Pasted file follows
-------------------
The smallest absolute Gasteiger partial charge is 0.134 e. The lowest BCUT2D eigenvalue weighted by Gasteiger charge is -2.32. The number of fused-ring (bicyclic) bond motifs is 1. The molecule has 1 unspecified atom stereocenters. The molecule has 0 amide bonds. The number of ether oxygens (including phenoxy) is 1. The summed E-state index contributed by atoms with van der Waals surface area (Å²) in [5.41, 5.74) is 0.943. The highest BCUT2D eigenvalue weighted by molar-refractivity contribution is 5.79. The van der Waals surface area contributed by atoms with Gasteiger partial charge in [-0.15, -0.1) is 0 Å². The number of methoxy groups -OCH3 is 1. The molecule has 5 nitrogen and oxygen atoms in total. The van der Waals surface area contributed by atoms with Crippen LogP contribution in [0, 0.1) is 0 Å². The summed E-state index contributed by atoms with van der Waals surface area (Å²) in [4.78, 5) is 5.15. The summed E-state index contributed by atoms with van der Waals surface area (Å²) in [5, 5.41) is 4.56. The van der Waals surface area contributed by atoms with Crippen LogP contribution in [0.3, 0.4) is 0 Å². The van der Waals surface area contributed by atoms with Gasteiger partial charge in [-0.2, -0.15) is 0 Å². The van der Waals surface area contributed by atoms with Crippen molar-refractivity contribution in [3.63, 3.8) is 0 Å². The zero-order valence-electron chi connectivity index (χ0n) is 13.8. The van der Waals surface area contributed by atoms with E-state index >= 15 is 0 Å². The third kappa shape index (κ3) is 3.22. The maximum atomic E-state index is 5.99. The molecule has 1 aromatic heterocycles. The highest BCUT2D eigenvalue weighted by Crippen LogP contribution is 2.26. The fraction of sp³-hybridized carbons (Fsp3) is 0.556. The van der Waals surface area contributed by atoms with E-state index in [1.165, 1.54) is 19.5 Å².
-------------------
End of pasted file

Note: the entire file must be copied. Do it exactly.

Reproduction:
The smallest absolute Gasteiger partial charge is 0.134 e. The lowest BCUT2D eigenvalue weighted by Gasteiger charge is -2.32. The number of fused-ring (bicyclic) bond motifs is 1. The molecule has 1 unspecified atom stereocenters. The molecule has 0 amide bonds. The number of ether oxygens (including phenoxy) is 1. The summed E-state index contributed by atoms with van der Waals surface area (Å²) in [5.41, 5.74) is 0.943. The highest BCUT2D eigenvalue weighted by molar-refractivity contribution is 5.79. The van der Waals surface area contributed by atoms with Gasteiger partial charge in [-0.15, -0.1) is 0 Å². The number of methoxy groups -OCH3 is 1. The molecule has 5 nitrogen and oxygen atoms in total. The van der Waals surface area contributed by atoms with Crippen LogP contribution in [0, 0.1) is 0 Å². The summed E-state index contributed by atoms with van der Waals surface area (Å²) in [4.78, 5) is 5.15. The summed E-state index contributed by atoms with van der Waals surface area (Å²) in [5, 5.41) is 4.56. The van der Waals surface area contributed by atoms with Crippen LogP contribution in [0.3, 0.4) is 0 Å². The van der Waals surface area contributed by atoms with Gasteiger partial charge in [-0.2, -0.15) is 0 Å². The van der Waals surface area contributed by atoms with Crippen molar-refractivity contribution in [3.63, 3.8) is 0 Å². The zero-order valence-electron chi connectivity index (χ0n) is 13.8. The van der Waals surface area contributed by atoms with E-state index >= 15 is 0 Å². The third kappa shape index (κ3) is 3.22. The maximum atomic E-state index is 5.99. The molecule has 1 aromatic heterocycles. The highest BCUT2D eigenvalue weighted by Crippen LogP contribution is 2.26. The fraction of sp³-hybridized carbons (Fsp3) is 0.556. The van der Waals surface area contributed by atoms with E-state index in [1.165, 1.54) is 19.5 Å².